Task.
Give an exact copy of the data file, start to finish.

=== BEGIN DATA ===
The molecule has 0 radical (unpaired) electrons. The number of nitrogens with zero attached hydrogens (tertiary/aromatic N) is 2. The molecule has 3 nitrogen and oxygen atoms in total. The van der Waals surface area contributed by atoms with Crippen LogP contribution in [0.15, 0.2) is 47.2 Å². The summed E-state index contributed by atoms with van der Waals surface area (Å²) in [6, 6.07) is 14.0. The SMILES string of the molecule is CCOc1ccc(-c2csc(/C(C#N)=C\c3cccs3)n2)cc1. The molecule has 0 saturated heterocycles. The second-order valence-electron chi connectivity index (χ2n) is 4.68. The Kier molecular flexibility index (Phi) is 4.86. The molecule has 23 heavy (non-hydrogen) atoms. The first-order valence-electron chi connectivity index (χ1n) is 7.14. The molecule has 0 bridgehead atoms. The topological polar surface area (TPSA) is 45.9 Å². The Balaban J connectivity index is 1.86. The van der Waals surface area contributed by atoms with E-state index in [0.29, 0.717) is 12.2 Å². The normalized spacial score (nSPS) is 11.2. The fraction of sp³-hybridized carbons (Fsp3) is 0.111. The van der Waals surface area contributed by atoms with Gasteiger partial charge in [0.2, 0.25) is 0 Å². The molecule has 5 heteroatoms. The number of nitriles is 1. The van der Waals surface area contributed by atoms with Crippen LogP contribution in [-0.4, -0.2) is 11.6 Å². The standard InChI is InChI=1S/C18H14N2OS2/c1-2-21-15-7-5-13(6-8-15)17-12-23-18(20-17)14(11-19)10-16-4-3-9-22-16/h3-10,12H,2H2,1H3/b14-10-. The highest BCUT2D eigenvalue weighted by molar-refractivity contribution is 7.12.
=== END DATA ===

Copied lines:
The molecule has 0 radical (unpaired) electrons. The number of nitrogens with zero attached hydrogens (tertiary/aromatic N) is 2. The molecule has 3 nitrogen and oxygen atoms in total. The van der Waals surface area contributed by atoms with Crippen LogP contribution in [0.15, 0.2) is 47.2 Å². The summed E-state index contributed by atoms with van der Waals surface area (Å²) in [6, 6.07) is 14.0. The SMILES string of the molecule is CCOc1ccc(-c2csc(/C(C#N)=C\c3cccs3)n2)cc1. The molecule has 0 saturated heterocycles. The second-order valence-electron chi connectivity index (χ2n) is 4.68. The Kier molecular flexibility index (Phi) is 4.86. The molecule has 23 heavy (non-hydrogen) atoms. The first-order valence-electron chi connectivity index (χ1n) is 7.14. The molecule has 0 bridgehead atoms. The topological polar surface area (TPSA) is 45.9 Å². The Balaban J connectivity index is 1.86. The van der Waals surface area contributed by atoms with E-state index in [0.29, 0.717) is 12.2 Å². The normalized spacial score (nSPS) is 11.2. The fraction of sp³-hybridized carbons (Fsp3) is 0.111. The van der Waals surface area contributed by atoms with Gasteiger partial charge in [0.2, 0.25) is 0 Å². The molecule has 5 heteroatoms. The number of nitriles is 1. The van der Waals surface area contributed by atoms with Crippen LogP contribution in [-0.4, -0.2) is 11.6 Å². The standard InChI is InChI=1S/C18H14N2OS2/c1-2-21-15-7-5-13(6-8-15)17-12-23-18(20-17)14(11-19)10-16-4-3-9-22-16/h3-10,12H,2H2,1H3/b14-10-. The highest BCUT2D eigenvalue weighted by molar-refractivity contribution is 7.12.